Over the last several years horror stories have been mounting about the scale of the slaughter of elephants in Tanzania. The Selous National Reserve is home to one of the most important elephant populations in Africa. Until recently it was the second biggest on the continent after Botswana. What the exact status is now, no-one knows.
Accurate knowledge of elephant numbers is the foundation on which all efforts to secure a future for the species depends. Without it there is no way to know if elephants are truly in trouble, and if so how bad the problem is. Armed with solid data, governments and inter-governmental organisations like the UN’s Convention on International Trade in Endangered Species are able to act.
But counting elephants is no easy business. Their vast ranges and fast movements make meticulous planning crucial, and if a sample is to be counted rather than the total (as has to be done in an area as large as the Selous) the technique used must be rigorous and transparent. As a result of these difficulties, no consistent counts have been conducted in the Selous since the poaching surge began.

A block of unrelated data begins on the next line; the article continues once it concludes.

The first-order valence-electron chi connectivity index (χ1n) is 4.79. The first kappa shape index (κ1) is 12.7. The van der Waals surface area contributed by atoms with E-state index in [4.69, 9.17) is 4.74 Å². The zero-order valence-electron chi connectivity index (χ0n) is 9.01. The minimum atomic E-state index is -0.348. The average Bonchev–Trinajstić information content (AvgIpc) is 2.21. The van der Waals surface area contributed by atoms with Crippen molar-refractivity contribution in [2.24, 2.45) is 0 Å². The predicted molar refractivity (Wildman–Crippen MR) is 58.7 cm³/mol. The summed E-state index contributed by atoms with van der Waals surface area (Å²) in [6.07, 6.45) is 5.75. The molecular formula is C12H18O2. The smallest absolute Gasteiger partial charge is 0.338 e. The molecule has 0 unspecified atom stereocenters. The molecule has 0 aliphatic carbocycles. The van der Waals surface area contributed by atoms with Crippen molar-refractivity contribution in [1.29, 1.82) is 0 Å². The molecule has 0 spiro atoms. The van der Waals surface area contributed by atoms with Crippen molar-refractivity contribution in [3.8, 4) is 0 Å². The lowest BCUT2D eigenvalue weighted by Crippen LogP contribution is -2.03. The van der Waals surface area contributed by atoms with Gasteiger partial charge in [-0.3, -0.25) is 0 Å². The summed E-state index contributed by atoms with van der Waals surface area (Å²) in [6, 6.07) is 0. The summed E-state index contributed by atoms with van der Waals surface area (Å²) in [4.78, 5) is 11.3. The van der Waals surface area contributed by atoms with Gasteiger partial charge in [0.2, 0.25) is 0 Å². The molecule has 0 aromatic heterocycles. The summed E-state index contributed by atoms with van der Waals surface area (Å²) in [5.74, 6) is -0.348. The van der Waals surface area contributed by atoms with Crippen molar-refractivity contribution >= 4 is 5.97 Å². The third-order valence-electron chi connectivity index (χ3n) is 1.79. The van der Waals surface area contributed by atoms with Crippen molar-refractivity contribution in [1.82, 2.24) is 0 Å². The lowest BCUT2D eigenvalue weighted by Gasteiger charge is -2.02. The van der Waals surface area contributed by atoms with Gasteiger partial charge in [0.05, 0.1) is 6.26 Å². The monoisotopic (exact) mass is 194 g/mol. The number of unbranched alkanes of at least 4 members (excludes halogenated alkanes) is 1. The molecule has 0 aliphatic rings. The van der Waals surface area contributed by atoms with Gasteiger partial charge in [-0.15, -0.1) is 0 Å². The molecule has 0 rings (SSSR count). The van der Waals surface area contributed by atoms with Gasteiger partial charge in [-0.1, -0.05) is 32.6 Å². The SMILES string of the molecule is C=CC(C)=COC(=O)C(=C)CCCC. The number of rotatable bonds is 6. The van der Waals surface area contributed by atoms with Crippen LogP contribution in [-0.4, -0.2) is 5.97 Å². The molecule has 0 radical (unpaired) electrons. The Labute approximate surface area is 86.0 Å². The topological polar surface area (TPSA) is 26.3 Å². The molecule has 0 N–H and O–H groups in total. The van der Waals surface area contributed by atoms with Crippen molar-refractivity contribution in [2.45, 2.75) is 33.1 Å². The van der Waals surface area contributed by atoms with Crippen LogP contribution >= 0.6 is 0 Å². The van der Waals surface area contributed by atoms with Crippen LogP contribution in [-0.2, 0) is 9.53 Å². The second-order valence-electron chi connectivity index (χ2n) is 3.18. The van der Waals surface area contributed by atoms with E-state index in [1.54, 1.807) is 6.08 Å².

The Tanzanian government has now decided to remedy this, and on 26th August TAWIRI, the Tanzanian Wildlife Research Institute, convened a group of experts in Arusha to begin the planning of a count that will take place at the end of September. The mandate was to conduct a count according to the highest international standards.
The importance of this count is hard to overstate. In 1976 there were an estimated 109,000 elephants in the reserve and it was the largest elephant population known in Africa. A decade later only half remained, and in 1991 the estimate reached a record low of around 20,000. After the international ivory ban in 1989 the population began to recover. Since then there has been an apparent free-for-all, with no force able to slow the killing. Despite the fears, no-one has been able to quantify the scale of the slaughter.
Save the Elephants sent two representatives to the meeting, Dr. Iain Douglas-Hamilton and Festus Ihwagi, which was expertly convened by Simon Mduma, head of TAWIRI. The TAWIRI team met with the Frankfurt Zoological Society (who are coordinating the project at the request of the government) and the Wildlife Conservation Society along with aerial-count specialists Mike Norton-Griffith, the founding father of aerial counts and his academic inheritor Howard Frederick. They brought with them an innovative new manual on how to improve aerial sampling techniques.
We wish the team well in this important work, and are keeping our fingers crossed that the situation is not as bad as is feared.